159114 Gender inequality, domestic violence and male partner characteristics as risk factors for HIV infection among women in Zimbabwe

Tuesday, November 6, 2007: 2:45 PM

William Sambisa, PhD , Carolina Population Center, UNC-Chapel Hill, Chapel Hill, NC
Sian L. Curtis, PhD , MEASURE Evaluation, Carolina Population Center, UNC-Chapel Hill, Chapel Hill, NC
Women continue to experience higher rates and incidence of HIV than men in Zimbabwe. Previous studies in Zimbabwe have focused on individual determinants of sexual behavior and neglected contextual factors that shape the reality of women's sexual behavior. Current research trends on AIDS in Africa seek to integrate both sociocultural and structural explanations into a research paradigm that focuses on individual behavior (Dworkin and Erhardt 2007). Since men are primarily responsible for increased transmission of HIV to women, it is essential to include their characteristics and risky behaviors as a context that increases women vulnerability to HIV. No study on women in Zimbabwe has yet assessed gender inequality, domestic violence and male characteristics as risk factors for HIV among women. An understanding of aforementioned factors that shape the spread of infections between partners is necessary for the development of comprehensive multilevel behavioral and integrated strategies that target both women and men, and attempt to modify social norms to support uptake of behavior change. Using the 2005 Zimbabwe DHS couples data, the study explores the association between gender inequality, domestic violence, partner characteristics and sexual behaviors on the one hand, and women's sexual behavior and HIV status on the other. Descriptive analyses will compare the risk behaviors and HIV status of women and their partners. Bivariate relationships between gender dynamics and sexual behavior of women and their partners will then be examined. Finally, multivariate analysis will explore the relative importance of gender dynamics on women's sexual behavior and HIV status.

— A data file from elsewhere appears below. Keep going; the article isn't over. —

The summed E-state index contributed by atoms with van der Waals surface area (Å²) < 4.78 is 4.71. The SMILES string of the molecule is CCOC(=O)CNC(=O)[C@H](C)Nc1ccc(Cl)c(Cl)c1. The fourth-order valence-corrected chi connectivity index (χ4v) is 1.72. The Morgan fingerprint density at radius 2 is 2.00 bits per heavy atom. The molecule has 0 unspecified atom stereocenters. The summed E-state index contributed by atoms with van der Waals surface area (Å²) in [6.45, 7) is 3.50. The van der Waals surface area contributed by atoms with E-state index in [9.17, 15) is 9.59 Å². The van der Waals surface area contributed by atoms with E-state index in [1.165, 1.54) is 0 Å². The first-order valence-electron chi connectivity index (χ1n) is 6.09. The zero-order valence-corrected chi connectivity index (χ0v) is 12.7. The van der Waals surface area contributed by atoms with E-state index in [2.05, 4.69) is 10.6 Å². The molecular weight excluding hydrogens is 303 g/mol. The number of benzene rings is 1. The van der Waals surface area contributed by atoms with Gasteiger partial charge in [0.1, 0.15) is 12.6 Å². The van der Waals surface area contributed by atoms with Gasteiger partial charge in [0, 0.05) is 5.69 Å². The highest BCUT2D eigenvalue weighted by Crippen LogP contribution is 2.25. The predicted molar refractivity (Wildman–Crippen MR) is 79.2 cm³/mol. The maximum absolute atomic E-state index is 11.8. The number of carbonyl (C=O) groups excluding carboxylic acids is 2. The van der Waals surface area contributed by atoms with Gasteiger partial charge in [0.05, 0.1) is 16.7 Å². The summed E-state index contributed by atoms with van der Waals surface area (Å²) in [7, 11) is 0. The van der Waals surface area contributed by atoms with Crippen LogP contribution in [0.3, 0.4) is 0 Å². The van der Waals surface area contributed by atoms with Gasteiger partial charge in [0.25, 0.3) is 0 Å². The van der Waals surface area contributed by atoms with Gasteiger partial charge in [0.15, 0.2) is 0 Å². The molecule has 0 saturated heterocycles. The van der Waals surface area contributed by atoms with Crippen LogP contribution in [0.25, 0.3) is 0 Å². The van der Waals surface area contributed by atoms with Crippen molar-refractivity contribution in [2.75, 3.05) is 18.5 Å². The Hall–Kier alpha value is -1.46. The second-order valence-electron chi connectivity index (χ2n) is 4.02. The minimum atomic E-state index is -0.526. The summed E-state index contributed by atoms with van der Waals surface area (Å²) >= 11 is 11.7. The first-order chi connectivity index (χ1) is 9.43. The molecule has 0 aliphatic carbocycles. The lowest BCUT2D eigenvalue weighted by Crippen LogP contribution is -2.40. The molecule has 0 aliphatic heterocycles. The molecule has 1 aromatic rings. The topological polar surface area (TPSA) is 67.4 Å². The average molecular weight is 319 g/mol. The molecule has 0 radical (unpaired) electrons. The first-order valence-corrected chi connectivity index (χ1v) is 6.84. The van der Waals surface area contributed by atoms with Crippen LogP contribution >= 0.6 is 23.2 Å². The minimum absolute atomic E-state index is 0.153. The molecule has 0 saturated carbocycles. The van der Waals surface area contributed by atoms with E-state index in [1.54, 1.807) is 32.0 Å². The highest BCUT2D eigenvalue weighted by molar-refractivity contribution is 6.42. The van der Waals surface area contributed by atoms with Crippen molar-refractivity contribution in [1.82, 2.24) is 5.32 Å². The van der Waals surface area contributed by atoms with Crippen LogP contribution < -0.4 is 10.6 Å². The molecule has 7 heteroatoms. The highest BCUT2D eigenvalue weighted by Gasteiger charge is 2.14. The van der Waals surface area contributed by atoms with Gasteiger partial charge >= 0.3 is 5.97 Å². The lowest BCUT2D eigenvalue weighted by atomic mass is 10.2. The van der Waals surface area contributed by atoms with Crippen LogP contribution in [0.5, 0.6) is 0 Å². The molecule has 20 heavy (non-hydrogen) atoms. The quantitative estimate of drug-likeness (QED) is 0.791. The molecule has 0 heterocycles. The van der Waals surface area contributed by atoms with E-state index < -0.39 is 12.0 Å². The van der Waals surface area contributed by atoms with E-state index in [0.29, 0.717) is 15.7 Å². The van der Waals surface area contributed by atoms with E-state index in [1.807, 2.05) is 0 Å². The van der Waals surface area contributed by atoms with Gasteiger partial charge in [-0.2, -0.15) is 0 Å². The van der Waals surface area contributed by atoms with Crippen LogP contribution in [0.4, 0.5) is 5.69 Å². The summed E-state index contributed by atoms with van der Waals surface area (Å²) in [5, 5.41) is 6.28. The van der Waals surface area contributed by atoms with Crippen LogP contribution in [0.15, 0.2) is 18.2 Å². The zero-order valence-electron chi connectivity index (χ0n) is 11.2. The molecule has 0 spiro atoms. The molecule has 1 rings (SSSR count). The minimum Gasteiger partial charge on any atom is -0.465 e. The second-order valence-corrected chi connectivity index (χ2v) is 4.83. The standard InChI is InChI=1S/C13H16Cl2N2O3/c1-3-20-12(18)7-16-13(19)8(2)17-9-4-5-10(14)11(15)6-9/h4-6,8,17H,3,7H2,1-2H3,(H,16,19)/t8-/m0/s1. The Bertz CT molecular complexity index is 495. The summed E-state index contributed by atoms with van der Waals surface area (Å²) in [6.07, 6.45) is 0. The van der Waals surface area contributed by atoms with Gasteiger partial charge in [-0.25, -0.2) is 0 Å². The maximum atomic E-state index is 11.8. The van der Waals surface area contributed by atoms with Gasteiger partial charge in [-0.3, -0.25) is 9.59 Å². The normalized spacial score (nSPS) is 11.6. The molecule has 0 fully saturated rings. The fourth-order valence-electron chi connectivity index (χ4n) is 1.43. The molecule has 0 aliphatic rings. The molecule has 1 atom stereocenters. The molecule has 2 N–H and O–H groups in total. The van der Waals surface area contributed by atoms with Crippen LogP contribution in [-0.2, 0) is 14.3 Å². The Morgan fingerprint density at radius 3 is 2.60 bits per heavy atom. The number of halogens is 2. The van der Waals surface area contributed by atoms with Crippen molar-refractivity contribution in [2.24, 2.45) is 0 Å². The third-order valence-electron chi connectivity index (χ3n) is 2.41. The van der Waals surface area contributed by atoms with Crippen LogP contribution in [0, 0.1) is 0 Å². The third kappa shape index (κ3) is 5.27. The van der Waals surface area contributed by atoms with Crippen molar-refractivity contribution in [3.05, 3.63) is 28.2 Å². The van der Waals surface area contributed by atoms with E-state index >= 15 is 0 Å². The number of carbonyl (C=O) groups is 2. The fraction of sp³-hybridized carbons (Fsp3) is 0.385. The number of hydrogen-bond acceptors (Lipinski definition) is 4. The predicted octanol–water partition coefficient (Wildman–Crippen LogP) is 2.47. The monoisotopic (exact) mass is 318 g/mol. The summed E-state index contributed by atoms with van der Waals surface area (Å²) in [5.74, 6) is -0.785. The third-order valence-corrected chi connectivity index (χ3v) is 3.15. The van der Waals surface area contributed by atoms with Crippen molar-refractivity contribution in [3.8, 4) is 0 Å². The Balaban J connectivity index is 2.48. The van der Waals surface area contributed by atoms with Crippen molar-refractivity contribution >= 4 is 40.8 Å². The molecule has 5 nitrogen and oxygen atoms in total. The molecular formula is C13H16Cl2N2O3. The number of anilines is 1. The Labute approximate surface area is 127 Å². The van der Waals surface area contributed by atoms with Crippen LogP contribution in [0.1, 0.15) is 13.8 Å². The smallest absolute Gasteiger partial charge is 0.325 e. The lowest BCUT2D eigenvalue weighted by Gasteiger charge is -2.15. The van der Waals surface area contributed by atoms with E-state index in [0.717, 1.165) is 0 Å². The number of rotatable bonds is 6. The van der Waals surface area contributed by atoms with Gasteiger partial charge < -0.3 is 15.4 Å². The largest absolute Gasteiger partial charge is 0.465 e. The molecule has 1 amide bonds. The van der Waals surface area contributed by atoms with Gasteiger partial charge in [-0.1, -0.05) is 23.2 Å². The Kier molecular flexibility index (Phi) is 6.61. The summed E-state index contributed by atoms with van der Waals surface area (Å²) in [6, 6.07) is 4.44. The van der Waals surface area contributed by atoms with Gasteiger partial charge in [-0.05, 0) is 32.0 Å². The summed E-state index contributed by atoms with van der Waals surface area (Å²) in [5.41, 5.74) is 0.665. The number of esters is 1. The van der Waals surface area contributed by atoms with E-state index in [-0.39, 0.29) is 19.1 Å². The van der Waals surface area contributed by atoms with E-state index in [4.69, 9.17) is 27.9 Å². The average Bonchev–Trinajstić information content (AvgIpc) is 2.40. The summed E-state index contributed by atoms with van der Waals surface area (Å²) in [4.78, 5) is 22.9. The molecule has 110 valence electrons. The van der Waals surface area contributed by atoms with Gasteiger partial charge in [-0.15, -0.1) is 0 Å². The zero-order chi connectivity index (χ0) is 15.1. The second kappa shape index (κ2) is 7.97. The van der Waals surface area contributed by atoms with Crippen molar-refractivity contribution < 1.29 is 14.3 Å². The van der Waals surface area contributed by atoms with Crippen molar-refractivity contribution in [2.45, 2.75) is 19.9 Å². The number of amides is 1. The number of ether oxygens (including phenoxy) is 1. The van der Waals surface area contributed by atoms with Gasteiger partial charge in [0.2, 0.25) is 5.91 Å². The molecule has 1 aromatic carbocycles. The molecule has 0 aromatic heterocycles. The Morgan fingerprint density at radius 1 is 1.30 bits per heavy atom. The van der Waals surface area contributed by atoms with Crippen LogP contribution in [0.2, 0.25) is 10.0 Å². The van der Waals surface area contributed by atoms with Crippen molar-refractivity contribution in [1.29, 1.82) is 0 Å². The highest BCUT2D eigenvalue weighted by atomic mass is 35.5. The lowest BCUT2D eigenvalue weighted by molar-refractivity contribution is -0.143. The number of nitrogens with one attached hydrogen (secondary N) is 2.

Learning Objectives:
1. Articulate the degree of influence of gender inequality and domestic violence indicators on risk of HIV infection among women in Zimbabwe 2. Identify womenís sexual practices associated with HIV seropositivity. 3. Articulate the influence of gender inequality indicators on men's sexual behavior. 4. Identify menís characteristics and self-reported risk behavior that increases womenís vulnerability to infection.

Keywords: Gender, HIV/AIDS

Presenting author's disclosure statement:

Any relevant financial relationships? No
Any institutionally-contracted trials related to this submission?

I agree to comply with the American Public Health Association Conflict of Interest and Commercial Support Guidelines, and to disclose to the participants any off-label or experimental uses of a commercial product or service discussed in my presentation.